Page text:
The crux of the matter

By Frank Daggett

“The cross can stay, but everything else must go,” was the statement made to Casco selectmen.

A bolt of lightning blasted a tree on Hacker’s Hill in Casco, instantaneously vaporizing its sap, blowing the top into the sky and sundering the trunk. The top landed in the split at a nearly perfect right angle, forming a cross. As the land passes from private to public ownership, the legality of leaving this religious symbol was discussed, leading to the decision that it can stay, but all other religious symbols must go.

Coniferous trees must go, because they’re widely recognized as religious symbols, namely, “Christmas trees.” Deciduous trees must go, because Christians, Jews, Muslims, Native Americans, Hindus, and nearly all religions, recognize them as symbols of the cycles of birth, death and rebirth into new life — for the same reason, butterflies and moths must go. Lest this treeless landscape be viewed as suitable for sheep grazing, remember that the Koran and both Hebrew and Greek Bibles take the lamb as a religious symbol. May the native ungulates roam the hill? “As the deer yearns for running streams, so my soul yearns for you, my God” (Psalm 42) — these religious symbols must go, too. When all the religious symbols are removed, all that would remain is the cross, ironically created by what insurance law recognizes as “an act of God.”

THE CROSS — The Hacker’s Hill cross, seen behind a crown-of-thorns, only looks like a religious symbol; because it’s natural, some nature preservationists say it can’t be preserved.

The idea that freedom of religion restricts religious symbols in public places makes about as much sense as saying that freedom of the press means you can’t read this paper in public. If there is a Maine law restricting even historic religious symbols on public land (a questionable claim), then it’s unconstitutional. The Muslim chaplain who prayed at the burial of Osama bin Laden not only displayed religious symbols, but even performed a religious ceremony on public property (an aircraft carrier) and was paid with tax dollars, all in keeping with his oath as a U.S. naval officer to defend the Constitution. Presumably, loyal Americans visiting Casco cannot be accorded the same rights given to one of America’s worst enemies.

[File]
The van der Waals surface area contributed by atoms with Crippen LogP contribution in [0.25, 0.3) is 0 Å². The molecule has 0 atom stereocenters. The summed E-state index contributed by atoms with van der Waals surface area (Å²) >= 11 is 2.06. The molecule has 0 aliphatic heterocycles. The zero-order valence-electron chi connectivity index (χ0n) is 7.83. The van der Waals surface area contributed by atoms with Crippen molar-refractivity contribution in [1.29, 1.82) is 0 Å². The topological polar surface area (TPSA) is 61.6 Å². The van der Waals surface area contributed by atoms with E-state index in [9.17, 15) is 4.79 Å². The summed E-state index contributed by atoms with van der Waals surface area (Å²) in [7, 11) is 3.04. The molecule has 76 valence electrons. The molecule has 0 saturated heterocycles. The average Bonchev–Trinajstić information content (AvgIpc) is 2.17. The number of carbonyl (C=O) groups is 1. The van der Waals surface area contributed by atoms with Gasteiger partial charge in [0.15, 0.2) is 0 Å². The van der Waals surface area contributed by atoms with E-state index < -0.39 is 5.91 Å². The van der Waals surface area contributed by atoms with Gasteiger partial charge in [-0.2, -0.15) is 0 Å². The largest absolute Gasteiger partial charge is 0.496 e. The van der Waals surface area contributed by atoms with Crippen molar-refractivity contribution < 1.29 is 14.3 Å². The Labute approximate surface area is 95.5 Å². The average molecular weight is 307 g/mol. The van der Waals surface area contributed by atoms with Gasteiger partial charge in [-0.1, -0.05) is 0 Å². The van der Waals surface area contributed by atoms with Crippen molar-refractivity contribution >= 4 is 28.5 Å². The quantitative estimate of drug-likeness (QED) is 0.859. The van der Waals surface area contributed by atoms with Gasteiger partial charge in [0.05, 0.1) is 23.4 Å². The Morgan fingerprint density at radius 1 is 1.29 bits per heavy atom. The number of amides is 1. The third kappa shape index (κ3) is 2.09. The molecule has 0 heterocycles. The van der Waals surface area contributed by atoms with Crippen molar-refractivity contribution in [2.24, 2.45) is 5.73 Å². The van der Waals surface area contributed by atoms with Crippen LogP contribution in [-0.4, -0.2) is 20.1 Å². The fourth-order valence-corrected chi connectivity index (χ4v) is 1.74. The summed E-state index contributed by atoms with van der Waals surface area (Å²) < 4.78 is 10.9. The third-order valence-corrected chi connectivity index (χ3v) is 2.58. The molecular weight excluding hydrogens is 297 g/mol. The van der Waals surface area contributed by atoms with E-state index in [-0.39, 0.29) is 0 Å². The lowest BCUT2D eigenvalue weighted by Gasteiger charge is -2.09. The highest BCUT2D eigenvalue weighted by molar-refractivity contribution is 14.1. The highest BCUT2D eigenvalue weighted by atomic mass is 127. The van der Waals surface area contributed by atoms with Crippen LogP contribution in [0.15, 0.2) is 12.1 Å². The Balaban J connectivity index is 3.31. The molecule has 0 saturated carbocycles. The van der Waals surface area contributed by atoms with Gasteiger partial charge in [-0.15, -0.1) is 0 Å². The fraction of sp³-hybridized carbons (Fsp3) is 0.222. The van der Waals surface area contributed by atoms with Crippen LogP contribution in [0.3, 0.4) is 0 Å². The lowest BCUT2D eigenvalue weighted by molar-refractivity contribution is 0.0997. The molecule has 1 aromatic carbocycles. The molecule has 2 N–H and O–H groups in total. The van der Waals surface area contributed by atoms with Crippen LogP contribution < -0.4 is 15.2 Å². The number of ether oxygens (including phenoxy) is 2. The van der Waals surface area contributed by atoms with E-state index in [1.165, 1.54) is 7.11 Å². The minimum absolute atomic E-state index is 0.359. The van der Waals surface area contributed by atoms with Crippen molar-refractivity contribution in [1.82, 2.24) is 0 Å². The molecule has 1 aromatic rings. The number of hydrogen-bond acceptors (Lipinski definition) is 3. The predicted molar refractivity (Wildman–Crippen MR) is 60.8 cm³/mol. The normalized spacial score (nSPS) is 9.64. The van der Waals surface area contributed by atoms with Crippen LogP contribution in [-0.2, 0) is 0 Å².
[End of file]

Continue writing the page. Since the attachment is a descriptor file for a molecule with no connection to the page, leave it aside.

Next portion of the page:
Ignoring spirituality is a symptom of the continued alienation of humanity from reality. For centuries, we’ve been trying to convince ourselves that we’re apart from or above nature, building more advanced shelters but always surprised when nature wins out and damages or destroys those structures. Now, some are trying to convince the rest that our spirituality is offensive to those who say that there is nothing beyond ourselves, that inspiration is a delusion. This is a great danger to the preservation of the natural environment, as well as to the quality of human life itself. If there are no values that transcend the group of people who espouse it, then nature is only valuable if a majority says so, valueless if they do not. Yet at the root of all human problems — environmental degradation, greed, violence, abuse, undue stress, selfishness and injustice — is the failure to recognize the numinous aspect of human life.

Those of us who find inspiration in nature — while hiking in the woods, climbing a mountain peak, boating in a lake or stream, taking a walk on the beach, appreciating the transcendent beauty of a sunrise or sunset — are performing a religious act. May our response, in awed silence, in speech, or in art, always remain free.

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